We know that the slope of such a line would be
where is a desired point on the curve. Now we may solve for in terms of to find the points.
I have been given the implicit function: X^2+4y^2=36, and have been asked to find a line tangent to it through the point (12,3), which is not on the curve.
I know there is one horizontal tangent line, at y=3. However, I am having trouble finding the non=horizontal line.
I know that the derivative is -x/4y. That is fairly simple. I think that I have to set the equation of the line through (12,3) equal to the implicit function, and solve for the slope (which is the derivative) in order to get a numerical value. But I am lost as to how to do that exactly.
Am I on the right track with this?
Thank you for any help
Using what you gave me, I get y= two rather complicated functions. Should I then plug both of those into the originall implicit and solve for x, then y?
Thanks for the response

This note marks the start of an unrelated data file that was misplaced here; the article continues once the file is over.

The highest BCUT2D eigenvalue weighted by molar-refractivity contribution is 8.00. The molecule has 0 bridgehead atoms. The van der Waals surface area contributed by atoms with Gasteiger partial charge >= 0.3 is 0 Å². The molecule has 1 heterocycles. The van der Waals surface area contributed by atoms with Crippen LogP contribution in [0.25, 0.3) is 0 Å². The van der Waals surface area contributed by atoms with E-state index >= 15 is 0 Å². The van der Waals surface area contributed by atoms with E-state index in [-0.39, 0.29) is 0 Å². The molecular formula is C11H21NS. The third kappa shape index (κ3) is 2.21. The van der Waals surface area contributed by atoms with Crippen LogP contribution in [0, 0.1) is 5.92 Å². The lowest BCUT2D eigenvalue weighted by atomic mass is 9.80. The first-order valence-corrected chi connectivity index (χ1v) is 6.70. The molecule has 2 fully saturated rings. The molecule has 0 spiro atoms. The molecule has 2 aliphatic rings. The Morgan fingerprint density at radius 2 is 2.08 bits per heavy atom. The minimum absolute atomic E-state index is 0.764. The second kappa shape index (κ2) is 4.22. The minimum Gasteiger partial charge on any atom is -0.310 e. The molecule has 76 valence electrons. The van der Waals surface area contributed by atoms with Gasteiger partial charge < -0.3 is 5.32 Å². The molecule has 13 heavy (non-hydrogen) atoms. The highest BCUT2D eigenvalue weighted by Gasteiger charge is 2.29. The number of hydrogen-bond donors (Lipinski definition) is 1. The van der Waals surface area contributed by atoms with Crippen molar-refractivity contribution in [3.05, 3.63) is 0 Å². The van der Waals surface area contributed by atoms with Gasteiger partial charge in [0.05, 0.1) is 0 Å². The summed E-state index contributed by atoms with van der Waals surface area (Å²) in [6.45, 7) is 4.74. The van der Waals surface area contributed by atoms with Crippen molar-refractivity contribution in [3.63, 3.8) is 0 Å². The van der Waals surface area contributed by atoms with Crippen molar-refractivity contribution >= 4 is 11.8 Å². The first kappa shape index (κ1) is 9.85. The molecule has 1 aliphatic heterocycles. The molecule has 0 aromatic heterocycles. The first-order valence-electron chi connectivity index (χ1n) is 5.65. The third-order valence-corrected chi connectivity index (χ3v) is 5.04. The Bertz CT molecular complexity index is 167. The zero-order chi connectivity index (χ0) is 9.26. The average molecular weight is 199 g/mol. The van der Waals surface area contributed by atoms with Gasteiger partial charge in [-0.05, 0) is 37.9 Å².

When you rearrange for y, you get y=sqrt[9- (1/4)x^2]
so as as said before, your slope is
(3-y)/(12-x) which should equal your derivative -x/4y
(3-y)/(12-x) = -x/4y
when you replace your y with sqrt[9- (1/4)x^2] and simplify you should get
use quadratic to get x= [11 +/- sqrt(5) ]/2
That's what I got at least. Although I've been struggling with these problems recently. Does the back of your book give this answer if any?
Then the gradient of the tangent is .
But since the tangent passes through the point (12, 3) the gradient is also given by .
Solve this equation for (remember you want a > 0). I get .
So the required tangent is tangent to the ellipse at the point .
It should now be simple to get the equation of the required tangent.